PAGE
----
By Don Martin, II
When Antioch Speedway opens for its 57th season of All Star Series racing this Saturday night, they will do so without Larry Damitz. During the offseason, we learned that he passed away. On March 11th, many of his friends and family came to remember him at a special memorial service. His three race cars were on display.
Larry started his racing career back in 1953 and competed or helped others at the race track every year since.
“I’m really not sure what got me started in racing,” Larry shared in an older interview. “I’ve always liked cars and I started working on cars when I was nine. I’ve always been interested in automobiles. Another guy and I knew of a Hardtop that was halfway completed, so we went over and finished it off and started racing.”
He was hooked. He continued to race his Hardtop at the old Vallejo Speedway and Contra Costa Speedway in Pacheco. The competition was much tougher than it is today.
“They had one class, and they had enough cars that they had a C Race,” Larry recalled. “Every car in the Main Event could win. There were always some Main Event cars in the B Main.”
Winning seemed to come easy for Larry in Limited Late Models at Antioch. At 87-years-old, he was still winning and was track champion for the fifth time in six seasons. However, he paid his dues to get that first win.
“I didn’t win a Main Event until 1963,” said Larry. “Everybody that comes out here and they think in their first year they’re supposed to clean house and win a Main Event. They race all year, two years, don’t win a main and they quit.”
By the time Larry was done with Hardtops In the mid 1970’s, his resume included three track championships and a win in the Chet Thomson Memorial 100 lap race. He was second to Gene Dudley by just 8 points at Vallejo in the 1960’s. The highly competitive Super Stock division awaited. He was Vallejo champion in 1978 and Petaluma champion in 1980 and 1981. For good measure, he raced on Friday nights in Chico when he could make the tow and won 11 times in 1977.
It was 30 years into his career when he started racing at Antioch Speedway. He won his first Late Model feature there in 1984. He broke a shoulder blade in a crash there in 1985. After recovery time, he returned and won 10 Main Events in 1986, finishing second to Ed Sans Jr. in points.
“Back then, the configuration of this track was altogether different than any other track,” Damitz recalled. “It was fun to drive. It was a lot of fun. They had it banked right up to the wall, and you had to run right around the wall. I just wanted to come back and run on that track some more.”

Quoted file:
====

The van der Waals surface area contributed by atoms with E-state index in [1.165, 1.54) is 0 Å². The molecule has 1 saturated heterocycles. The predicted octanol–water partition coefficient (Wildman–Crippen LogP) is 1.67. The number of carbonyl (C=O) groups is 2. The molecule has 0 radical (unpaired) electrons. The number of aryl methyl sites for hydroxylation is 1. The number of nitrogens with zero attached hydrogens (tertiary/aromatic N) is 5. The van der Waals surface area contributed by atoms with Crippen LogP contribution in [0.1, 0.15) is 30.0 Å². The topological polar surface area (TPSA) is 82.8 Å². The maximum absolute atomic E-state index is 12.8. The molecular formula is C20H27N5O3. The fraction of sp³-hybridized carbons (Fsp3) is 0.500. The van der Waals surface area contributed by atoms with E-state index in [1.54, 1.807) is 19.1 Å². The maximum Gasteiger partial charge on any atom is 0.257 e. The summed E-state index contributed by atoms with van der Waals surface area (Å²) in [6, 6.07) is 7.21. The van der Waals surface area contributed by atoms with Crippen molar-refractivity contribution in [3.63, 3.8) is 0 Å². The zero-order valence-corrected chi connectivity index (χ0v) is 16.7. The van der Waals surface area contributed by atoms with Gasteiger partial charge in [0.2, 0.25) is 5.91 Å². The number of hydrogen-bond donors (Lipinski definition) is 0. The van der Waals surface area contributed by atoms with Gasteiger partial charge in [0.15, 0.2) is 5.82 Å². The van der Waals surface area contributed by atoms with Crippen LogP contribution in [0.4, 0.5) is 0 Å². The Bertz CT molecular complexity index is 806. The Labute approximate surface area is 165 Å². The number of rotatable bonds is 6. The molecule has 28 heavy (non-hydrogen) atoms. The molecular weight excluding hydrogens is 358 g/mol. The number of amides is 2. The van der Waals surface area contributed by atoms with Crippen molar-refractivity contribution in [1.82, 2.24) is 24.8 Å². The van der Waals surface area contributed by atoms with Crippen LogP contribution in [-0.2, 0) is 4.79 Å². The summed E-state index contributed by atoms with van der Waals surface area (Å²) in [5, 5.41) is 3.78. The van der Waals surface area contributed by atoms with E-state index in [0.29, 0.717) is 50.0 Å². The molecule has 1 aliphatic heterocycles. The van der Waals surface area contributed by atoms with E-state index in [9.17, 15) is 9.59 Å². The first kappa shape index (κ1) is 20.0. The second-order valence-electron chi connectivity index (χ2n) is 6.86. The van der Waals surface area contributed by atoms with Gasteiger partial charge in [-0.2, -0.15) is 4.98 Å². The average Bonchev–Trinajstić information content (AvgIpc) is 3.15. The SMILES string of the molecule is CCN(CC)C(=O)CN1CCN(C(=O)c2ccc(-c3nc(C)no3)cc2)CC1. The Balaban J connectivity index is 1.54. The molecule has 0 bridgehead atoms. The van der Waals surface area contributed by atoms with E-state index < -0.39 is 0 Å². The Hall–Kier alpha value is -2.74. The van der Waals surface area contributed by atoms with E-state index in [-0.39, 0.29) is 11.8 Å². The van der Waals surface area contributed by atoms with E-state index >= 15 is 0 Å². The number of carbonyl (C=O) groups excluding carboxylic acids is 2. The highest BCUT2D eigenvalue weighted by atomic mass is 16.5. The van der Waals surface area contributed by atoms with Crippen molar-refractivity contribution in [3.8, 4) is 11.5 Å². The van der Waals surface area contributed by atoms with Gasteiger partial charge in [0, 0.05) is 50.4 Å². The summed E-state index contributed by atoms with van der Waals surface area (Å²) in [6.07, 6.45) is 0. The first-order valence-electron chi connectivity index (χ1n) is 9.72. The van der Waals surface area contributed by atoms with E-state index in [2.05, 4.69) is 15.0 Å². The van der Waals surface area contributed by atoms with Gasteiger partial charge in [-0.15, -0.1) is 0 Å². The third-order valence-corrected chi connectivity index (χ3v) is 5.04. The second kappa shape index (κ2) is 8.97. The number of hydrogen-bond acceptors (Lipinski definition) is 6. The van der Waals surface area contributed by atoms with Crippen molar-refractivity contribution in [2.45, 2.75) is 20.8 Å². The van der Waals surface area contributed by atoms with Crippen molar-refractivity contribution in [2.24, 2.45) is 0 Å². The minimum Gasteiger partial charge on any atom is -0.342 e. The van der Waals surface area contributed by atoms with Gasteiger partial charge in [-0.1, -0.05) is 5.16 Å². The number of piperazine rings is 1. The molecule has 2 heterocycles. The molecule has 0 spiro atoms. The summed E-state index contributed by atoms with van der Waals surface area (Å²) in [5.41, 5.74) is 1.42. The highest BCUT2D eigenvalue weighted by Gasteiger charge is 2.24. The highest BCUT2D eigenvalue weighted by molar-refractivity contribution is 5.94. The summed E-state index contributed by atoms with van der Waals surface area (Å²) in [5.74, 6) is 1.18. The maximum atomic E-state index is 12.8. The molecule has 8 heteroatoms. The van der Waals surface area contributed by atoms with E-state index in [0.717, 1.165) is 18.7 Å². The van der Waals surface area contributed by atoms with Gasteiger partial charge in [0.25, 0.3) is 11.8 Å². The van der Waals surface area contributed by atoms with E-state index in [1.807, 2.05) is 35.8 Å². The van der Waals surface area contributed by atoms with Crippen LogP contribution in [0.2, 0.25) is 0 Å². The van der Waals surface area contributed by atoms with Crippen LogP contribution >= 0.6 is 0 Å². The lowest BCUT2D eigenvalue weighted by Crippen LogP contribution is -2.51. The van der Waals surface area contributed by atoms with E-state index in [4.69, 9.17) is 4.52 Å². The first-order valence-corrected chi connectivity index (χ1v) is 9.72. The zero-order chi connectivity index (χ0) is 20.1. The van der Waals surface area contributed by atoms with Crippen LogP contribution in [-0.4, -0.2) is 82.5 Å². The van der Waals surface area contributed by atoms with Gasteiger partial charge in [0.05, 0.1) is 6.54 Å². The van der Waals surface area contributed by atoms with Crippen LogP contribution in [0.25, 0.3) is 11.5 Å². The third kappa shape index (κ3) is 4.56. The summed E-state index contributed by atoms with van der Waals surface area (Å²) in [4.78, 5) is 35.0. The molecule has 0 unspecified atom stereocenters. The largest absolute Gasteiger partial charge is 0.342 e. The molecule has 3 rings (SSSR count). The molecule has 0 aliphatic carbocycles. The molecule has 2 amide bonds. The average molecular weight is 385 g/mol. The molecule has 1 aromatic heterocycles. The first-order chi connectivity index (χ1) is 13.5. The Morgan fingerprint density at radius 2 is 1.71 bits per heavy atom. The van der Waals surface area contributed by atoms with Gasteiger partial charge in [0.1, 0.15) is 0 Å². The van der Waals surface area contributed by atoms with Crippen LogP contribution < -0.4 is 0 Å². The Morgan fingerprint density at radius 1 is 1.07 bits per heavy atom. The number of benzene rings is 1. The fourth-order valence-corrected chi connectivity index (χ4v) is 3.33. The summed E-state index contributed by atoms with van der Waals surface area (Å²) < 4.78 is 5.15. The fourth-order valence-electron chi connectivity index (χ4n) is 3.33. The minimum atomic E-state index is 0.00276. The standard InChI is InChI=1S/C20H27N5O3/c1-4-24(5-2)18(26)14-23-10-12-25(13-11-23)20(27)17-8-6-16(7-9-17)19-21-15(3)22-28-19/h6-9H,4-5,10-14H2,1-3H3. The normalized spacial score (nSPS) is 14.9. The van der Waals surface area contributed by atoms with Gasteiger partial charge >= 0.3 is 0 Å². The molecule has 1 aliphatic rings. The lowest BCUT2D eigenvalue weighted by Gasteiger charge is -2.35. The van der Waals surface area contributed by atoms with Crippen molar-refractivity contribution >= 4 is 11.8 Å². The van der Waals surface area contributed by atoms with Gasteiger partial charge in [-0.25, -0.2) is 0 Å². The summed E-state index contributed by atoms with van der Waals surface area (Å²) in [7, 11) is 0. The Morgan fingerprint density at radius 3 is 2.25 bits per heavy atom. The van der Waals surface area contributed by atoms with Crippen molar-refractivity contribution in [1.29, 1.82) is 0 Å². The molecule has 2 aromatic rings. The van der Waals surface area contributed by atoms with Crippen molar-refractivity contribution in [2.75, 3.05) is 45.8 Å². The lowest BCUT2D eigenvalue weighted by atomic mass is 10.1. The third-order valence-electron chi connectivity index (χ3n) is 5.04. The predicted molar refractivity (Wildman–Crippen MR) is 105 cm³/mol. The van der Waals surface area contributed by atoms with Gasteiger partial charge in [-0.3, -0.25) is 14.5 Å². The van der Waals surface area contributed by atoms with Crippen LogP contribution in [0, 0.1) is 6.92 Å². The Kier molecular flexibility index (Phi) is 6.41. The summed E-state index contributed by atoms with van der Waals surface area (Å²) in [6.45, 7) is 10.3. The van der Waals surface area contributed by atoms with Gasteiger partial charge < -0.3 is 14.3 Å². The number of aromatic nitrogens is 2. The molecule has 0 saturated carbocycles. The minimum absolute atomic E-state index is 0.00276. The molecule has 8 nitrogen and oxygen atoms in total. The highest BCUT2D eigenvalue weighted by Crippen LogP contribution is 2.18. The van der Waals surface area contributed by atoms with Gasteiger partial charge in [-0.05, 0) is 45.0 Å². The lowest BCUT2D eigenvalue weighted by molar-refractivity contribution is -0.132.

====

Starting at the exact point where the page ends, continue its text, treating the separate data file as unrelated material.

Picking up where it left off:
Larry ushered in Late Models at Petaluma in 1987 by winning the first championship. He then took on the role of crew chief for his nephew, Milt McGinnis, who won the next two championships. He started racing and winning again after that, but he again took on a helper role with Jim Pettit II. He let Jim drive his car at times in 1991 as Pettit won that Antioch championship.
“Winning the championship definitely wouldn’t have been possible without Larry Damitz and everybody’s involvement in the the whole Sundrop Racing Team,” Pettit recalled. “I mean, there were no balks or anything about me driving their car.”
After that, Larry won another three Late Model championships at Petaluma. Track statistician Harlan Osborne counted 58 wins just in a 20-year span at Petaluma from 1987 to 2007, and there were more than that. As the current decade came around, Larry entered his 80’s with no signs of slowing down. Why was he doing it? He loved cars, he loved the sport and he loved people. Winning was just the icing on the cake.
After finishing second to Mitch Machado in 2010, Damitz won five of the next six championships and two more at Merced. Jim Freethy bears the distinction of being the only driver during that run to beat him for a championship. He wasn’t planning to quit. He would have turned 88 in May and had every intention of competing in his familiar blue and orange Limited Late Model once again. He had over 60 wins just at Antioch, and estimates are that he won over 150 Main Events in his career along with 17 track championships.